Interior Minister testifies before War Commission
By Mzia Kupunia
Thursday, November 27
Georgian Interior Minister Vano Merabishvili testified on Wednesday before the Temporary Parliamentary Commission studying the August events. The Minister presented video and audio materials to the Commission describing the development of events before and during the conflict. Merabishvili also presented taped phone conversations recorded on August 6 between Ossetian Interior Minister Mindzaev and his “ally” and also a conversation between two Ossetian border policemen, allegedly proving that Russia was preparing a large-scale military aggression against Georgia.
The Minister however told the Commission that he did not expect Russian military intervention in August. “If you had asked me on August 5 about the possibility of Russian aggression and military actions, I would have said that the possibility was 10%,” Merabishvili said.
The Interior Minister said some people outside the country assisted the Russians. He played the Commission another taped conversation, this time between the Russian General Borisov and former head of the Adjara Autonomous Republic Aslan Abashidze, who has been in exile in Russia since 2004. Minister Merabishvili said “this is just one example of who was helping the Russians.”
Merabishvili, whose hearing lasted about 3 hours, described in detail the situation in Upper Kodori Gorge (Upper Abkhazia) during the August war. He said he gave the order for the troops to leave the Gorge. He said there were just 300-400 policemen from the Interior Ministry, who were in danger of being seized by Russian and Abkhazian troops as he saw it. “That’s why I made the decision to retreat from the Kodori Gorge,” Merabishvili said.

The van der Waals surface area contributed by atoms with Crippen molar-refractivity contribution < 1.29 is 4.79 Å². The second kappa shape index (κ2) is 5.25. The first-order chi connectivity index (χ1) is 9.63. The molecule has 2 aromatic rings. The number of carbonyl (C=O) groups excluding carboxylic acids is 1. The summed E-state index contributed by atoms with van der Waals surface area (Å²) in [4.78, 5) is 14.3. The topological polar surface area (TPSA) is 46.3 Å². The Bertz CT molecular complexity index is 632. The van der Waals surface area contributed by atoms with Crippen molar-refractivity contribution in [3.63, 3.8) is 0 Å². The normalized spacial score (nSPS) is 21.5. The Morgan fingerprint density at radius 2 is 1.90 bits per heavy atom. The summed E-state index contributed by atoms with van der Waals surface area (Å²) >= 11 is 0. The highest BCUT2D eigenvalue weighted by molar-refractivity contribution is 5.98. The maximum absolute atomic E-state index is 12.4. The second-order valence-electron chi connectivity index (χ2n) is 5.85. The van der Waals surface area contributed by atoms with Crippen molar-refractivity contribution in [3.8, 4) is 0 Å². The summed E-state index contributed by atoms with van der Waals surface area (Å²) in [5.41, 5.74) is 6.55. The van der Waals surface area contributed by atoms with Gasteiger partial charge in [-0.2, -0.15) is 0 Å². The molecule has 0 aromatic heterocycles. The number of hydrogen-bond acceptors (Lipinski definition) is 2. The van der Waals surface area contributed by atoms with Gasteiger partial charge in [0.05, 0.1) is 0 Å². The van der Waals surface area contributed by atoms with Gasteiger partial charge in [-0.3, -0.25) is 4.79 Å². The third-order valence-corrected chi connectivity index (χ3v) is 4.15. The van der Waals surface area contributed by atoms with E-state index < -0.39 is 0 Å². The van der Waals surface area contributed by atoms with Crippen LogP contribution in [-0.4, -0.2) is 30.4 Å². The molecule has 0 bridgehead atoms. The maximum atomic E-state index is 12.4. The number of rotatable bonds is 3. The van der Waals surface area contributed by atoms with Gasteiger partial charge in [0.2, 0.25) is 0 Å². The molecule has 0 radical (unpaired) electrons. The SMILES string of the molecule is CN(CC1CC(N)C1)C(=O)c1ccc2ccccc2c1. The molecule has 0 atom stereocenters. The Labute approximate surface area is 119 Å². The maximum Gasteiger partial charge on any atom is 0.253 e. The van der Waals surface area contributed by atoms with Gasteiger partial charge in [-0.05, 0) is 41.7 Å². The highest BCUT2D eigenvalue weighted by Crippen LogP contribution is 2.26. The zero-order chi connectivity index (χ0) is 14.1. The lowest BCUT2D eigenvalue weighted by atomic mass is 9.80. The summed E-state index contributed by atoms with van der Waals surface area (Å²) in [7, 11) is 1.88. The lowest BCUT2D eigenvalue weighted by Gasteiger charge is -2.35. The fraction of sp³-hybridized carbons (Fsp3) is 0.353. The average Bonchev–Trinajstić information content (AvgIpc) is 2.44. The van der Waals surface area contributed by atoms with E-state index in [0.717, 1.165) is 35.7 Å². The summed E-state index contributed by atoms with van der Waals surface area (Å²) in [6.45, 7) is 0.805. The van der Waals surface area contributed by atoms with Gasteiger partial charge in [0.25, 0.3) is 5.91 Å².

The Interior Minister spoke about the reasons why Georgian troops entered Tskhinvali. He said that the Georgian side had 3 essential reasons for going in. “We wanted to defend the civilian population in the region, put the points we were being fired at out of action and stop the Russian troops, at least in Java,” Merabishvili said. He denied allegations that the Georgian side was shooting from tanks in Tskhinvali, damaging civilian targets and causing death to the peaceful population of Tskhinvali. Merabishvili stated that several tanks were used in the town, but only buildings occupied by the military were targeted.
Merabishvili denied the statements of the former Ambassador to Russia Erosi Kitsmarishvili, who testified before the Commission on Tuesday. Kitsmarishvili said that the Georgian Government had been planning a military operation in Abkhazia. “No military actions were to be carried out either in Abkhazia or South Ossetia by the Georgian side,” Merabishvili told the MPs. The Minister said he could not remember any case when Kitsmarishvili was present at meetings where military plans had been discussed. Merabishvili also denied the allegations of the ex-diplomat that the US had given a “green light” to the Georgian authorities to carry out the attack on Tskhinvali. “I don’t take Kitsmarishvili’s statements seriously. The Georgian Government has been cooperating with its foreign friends, however it does not mean that we are dependent on their “green light” when making decisions,” Merabishvili said. The Minister also denied that the appointment of Kitsmarishvili as Ambassador to Russia was initiated by him. “I have never offered him any post,” Merabishvili stated.
Merabishvili told the Commission that the patrol police had been working in a special regime during the conflict. “We decided to increase the number of fines we imposed and to make the policemen more strict. And I can say that these activities had positive results: the situation in terms of criminality did not worsen during the August conflict,” the Interior Minister said.
The Chairman of the Temporary Parliamentary Commission, Paata Davitaia, asked the Minister about the mistakes made by the Interior Ministry during the August conflict. Merabishvili avoided giving a direct answer, only saying that “the August events have been a lesson for me and I will try not to repeat them in future.” To the question whether it was possible to have avoided the conflict with Russia, Merabishvili answered that it had been possible only through “more active action from our Western friends and more pressure on Russia from international society.”
Today the Commission will question Defence Minister David Kezerashvili and former Deputy Foreign Minister and current Minister of Culture and Sports Grigol Vashadze.